[ bal-duh-kin, bawl- ]
See synonyms for baldachin on
  1. Also baudekin. Textiles. a silk brocade interwoven with gold or silver threads, used chiefly for ceremonial purposes.

  2. Architecture. a permanent ornamental canopy, as above a freestanding altar or throne.

  1. a portable canopy carried in religious processions.

Origin of baldachin

1250–1300; earlier baldakin<Medieval Latin baldakinus<Italian baldacchino, equivalent to Baldacc(o) Baghdad (famous as a source of silk brocades) + -ino-ine1
  • Also bal·dac·chi·no, bal·da·chi·no [bal-duh-kee-noh], /ˌbæl dəˈki noʊ/, bal·da·quin.

Other words from baldachin

  • bal·da·chined, adjective Unabridged Based on the Random House Unabridged Dictionary, © Random House, Inc. 2023

How to use baldachin in a sentence

  • Soaring high up on four bronze columns ninety-four feet from the floor, the great baldacchino rises above all.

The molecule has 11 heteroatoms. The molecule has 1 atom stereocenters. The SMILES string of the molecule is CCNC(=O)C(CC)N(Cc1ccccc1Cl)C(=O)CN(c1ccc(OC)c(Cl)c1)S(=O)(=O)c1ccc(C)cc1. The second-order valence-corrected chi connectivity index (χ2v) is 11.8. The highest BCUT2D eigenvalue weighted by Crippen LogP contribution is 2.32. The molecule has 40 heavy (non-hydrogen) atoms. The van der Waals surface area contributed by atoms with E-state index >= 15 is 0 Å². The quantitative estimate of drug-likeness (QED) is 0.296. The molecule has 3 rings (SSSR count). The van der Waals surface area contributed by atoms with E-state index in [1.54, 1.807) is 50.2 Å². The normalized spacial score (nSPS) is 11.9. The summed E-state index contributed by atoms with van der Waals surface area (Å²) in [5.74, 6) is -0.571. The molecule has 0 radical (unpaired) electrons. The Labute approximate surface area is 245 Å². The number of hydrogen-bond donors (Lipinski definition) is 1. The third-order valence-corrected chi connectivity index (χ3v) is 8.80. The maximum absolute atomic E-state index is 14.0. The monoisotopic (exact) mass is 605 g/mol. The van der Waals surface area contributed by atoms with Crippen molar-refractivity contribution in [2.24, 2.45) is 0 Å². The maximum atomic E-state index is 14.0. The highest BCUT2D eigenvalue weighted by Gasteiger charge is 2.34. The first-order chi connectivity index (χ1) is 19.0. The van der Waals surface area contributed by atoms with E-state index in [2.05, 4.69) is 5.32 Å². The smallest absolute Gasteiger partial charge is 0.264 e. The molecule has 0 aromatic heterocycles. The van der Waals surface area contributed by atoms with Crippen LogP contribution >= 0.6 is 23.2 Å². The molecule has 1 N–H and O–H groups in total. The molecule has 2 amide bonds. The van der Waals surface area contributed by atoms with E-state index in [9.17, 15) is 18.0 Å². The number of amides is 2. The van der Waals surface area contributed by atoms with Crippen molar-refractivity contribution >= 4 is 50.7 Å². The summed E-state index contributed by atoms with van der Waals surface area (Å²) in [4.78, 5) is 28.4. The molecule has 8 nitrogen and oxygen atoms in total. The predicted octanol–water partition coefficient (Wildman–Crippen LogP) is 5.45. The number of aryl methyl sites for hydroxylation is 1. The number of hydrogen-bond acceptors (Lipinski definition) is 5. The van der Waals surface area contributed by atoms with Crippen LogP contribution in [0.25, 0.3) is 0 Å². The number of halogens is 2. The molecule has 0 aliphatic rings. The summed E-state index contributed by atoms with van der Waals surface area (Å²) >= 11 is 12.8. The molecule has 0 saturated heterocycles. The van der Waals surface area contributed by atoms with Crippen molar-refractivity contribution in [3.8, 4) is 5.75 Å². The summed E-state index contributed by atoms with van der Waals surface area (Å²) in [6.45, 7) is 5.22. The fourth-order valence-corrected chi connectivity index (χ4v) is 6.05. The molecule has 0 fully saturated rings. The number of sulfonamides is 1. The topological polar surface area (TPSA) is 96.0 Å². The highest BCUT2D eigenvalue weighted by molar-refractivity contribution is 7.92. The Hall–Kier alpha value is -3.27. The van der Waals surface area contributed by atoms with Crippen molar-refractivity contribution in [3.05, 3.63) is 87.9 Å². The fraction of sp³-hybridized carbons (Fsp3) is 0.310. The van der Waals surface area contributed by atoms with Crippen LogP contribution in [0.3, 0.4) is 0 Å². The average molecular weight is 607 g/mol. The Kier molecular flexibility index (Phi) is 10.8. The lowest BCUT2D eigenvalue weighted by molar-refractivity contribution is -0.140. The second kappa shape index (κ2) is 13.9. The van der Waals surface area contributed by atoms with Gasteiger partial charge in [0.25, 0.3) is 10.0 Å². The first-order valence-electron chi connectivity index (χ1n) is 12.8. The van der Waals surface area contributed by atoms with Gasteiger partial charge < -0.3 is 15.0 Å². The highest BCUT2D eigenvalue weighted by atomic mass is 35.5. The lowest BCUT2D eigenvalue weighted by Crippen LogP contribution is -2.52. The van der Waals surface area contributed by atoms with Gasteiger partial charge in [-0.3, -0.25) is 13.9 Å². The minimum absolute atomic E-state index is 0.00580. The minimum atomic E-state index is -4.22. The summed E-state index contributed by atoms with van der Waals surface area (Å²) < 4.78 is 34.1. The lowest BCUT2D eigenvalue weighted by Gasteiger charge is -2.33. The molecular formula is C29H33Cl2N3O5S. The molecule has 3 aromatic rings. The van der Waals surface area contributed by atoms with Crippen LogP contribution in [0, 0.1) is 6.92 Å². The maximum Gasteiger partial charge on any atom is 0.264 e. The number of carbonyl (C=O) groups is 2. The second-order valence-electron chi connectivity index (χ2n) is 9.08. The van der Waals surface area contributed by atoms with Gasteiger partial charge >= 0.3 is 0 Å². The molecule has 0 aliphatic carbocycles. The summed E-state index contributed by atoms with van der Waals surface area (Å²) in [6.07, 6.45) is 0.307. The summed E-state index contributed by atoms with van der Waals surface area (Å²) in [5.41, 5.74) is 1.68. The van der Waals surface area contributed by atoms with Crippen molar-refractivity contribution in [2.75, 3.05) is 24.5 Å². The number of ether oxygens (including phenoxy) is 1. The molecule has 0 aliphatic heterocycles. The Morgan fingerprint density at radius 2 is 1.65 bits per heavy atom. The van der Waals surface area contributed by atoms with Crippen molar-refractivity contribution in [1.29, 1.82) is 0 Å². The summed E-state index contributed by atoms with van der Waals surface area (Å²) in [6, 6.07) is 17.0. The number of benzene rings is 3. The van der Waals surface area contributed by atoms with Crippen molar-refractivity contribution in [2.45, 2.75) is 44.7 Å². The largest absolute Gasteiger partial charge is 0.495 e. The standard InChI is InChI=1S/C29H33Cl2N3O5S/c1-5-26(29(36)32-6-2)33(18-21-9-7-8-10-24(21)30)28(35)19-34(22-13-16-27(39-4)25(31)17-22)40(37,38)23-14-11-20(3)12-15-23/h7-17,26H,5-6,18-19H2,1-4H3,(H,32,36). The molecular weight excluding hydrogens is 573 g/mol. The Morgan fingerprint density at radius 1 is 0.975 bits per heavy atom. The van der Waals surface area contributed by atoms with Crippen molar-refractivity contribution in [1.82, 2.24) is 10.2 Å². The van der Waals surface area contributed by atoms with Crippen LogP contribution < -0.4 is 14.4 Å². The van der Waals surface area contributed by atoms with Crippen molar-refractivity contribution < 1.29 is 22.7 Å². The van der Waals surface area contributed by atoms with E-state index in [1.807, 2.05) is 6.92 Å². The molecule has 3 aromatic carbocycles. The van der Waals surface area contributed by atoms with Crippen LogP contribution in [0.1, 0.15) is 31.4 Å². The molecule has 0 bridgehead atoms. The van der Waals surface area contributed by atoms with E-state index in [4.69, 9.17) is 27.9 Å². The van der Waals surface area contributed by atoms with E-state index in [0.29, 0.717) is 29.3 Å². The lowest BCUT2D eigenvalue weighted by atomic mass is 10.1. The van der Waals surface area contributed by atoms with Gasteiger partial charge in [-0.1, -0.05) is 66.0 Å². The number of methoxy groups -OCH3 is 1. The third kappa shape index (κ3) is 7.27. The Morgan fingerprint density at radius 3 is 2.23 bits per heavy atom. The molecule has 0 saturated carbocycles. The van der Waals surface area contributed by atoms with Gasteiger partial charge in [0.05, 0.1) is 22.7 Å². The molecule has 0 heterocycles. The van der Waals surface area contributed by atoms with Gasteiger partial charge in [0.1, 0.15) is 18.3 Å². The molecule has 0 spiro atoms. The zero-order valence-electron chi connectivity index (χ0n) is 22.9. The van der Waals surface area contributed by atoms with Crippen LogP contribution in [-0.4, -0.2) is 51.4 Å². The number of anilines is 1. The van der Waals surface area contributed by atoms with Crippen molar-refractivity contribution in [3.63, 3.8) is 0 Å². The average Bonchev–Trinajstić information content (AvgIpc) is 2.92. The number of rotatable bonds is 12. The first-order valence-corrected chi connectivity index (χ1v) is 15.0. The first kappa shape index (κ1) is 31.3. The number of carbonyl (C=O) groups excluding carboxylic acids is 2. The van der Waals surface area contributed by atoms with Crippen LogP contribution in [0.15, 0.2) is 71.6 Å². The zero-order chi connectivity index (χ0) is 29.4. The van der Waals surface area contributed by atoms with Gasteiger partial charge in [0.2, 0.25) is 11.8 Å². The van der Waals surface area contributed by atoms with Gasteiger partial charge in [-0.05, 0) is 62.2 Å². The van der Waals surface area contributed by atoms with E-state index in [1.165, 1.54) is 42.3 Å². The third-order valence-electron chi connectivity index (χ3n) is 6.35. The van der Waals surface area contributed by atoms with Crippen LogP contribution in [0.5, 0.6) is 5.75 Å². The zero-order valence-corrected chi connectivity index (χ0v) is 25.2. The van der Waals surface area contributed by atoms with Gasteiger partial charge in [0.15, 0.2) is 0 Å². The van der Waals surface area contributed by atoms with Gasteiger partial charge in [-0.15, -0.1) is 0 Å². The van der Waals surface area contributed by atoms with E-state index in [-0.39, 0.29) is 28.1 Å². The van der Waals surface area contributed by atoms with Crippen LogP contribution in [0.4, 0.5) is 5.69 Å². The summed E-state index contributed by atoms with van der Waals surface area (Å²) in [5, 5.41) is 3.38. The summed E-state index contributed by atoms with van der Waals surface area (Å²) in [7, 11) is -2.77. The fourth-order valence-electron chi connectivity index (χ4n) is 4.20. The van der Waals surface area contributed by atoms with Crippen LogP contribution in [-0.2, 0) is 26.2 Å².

Cathedral Cities of Italy | William Wiehe Collins
  • Over the throne is a canopy or baldacchino the emblem of sovereignty.

    Rome | Mildred Anna Rosalie Tuker
  • The royal chair and baldacchino had been removed, and their place was occupied by the usual bench of the President.

    The Eternal City | Hall Caine
  • The baldacchino is a glittering affair, forty or fifty feet high, and big enough for a mission church.

    Ireland as It Is | Robert John Buckley (AKA R.J.B.)
  • This baldacchino was afterwards reconstructed with greater richness, and painted by Giorgio Vasari.

British Dictionary definitions for baldachin


baldaquin baldachino (ˌbɔːldəˈkiːnəʊ)

/ (ˈbɔːldəkɪn) /

  1. a richly ornamented silk and gold brocade

  2. a canopy of fabric or stone over an altar, shrine, or throne in a Christian church or carried in Christian religious processions over an object of veneration

Origin of baldachin

Old English baldekin, from Italian baldacchino, literally: stuff from Baghdad, from Baldacco Baghdad, noted for its brocades

Collins English Dictionary - Complete & Unabridged 2012 Digital Edition © William Collins Sons & Co. Ltd. 1979, 1986 © HarperCollins Publishers 1998, 2000, 2003, 2005, 2006, 2007, 2009, 2012